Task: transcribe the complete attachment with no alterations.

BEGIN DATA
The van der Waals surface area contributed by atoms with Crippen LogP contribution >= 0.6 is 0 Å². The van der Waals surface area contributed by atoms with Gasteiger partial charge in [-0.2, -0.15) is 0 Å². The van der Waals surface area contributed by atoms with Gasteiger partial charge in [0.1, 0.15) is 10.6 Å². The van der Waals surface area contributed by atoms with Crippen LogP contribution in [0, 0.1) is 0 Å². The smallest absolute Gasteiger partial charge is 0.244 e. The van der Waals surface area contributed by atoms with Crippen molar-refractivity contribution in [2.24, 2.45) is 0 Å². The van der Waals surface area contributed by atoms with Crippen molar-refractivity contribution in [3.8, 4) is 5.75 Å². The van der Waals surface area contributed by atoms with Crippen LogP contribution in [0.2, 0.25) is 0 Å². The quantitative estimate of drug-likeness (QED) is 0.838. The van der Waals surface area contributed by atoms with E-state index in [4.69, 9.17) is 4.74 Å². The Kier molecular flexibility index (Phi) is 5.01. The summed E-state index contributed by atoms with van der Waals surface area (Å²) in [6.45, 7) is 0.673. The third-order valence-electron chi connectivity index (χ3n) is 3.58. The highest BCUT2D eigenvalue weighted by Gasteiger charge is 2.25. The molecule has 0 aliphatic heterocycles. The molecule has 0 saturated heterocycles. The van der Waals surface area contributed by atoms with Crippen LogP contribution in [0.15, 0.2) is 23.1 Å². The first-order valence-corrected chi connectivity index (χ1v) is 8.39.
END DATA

The van der Waals surface area contributed by atoms with Crippen LogP contribution >= 0.6 is 0 Å². The van der Waals surface area contributed by atoms with Gasteiger partial charge in [-0.2, -0.15) is 0 Å². The van der Waals surface area contributed by atoms with Gasteiger partial charge in [0.1, 0.15) is 10.6 Å². The van der Waals surface area contributed by atoms with Crippen LogP contribution in [0, 0.1) is 0 Å². The smallest absolute Gasteiger partial charge is 0.244 e. The van der Waals surface area contributed by atoms with Crippen molar-refractivity contribution in [2.24, 2.45) is 0 Å². The van der Waals surface area contributed by atoms with Crippen molar-refractivity contribution in [3.8, 4) is 5.75 Å². The van der Waals surface area contributed by atoms with Crippen LogP contribution in [0.2, 0.25) is 0 Å². The quantitative estimate of drug-likeness (QED) is 0.838. The van der Waals surface area contributed by atoms with E-state index in [4.69, 9.17) is 4.74 Å². The Kier molecular flexibility index (Phi) is 5.01. The summed E-state index contributed by atoms with van der Waals surface area (Å²) in [6.45, 7) is 0.673. The third-order valence-electron chi connectivity index (χ3n) is 3.58. The highest BCUT2D eigenvalue weighted by Gasteiger charge is 2.25. The molecule has 0 aliphatic heterocycles. The molecule has 0 saturated heterocycles. The van der Waals surface area contributed by atoms with Crippen LogP contribution in [0.15, 0.2) is 23.1 Å². The first-order valence-corrected chi connectivity index (χ1v) is 8.39.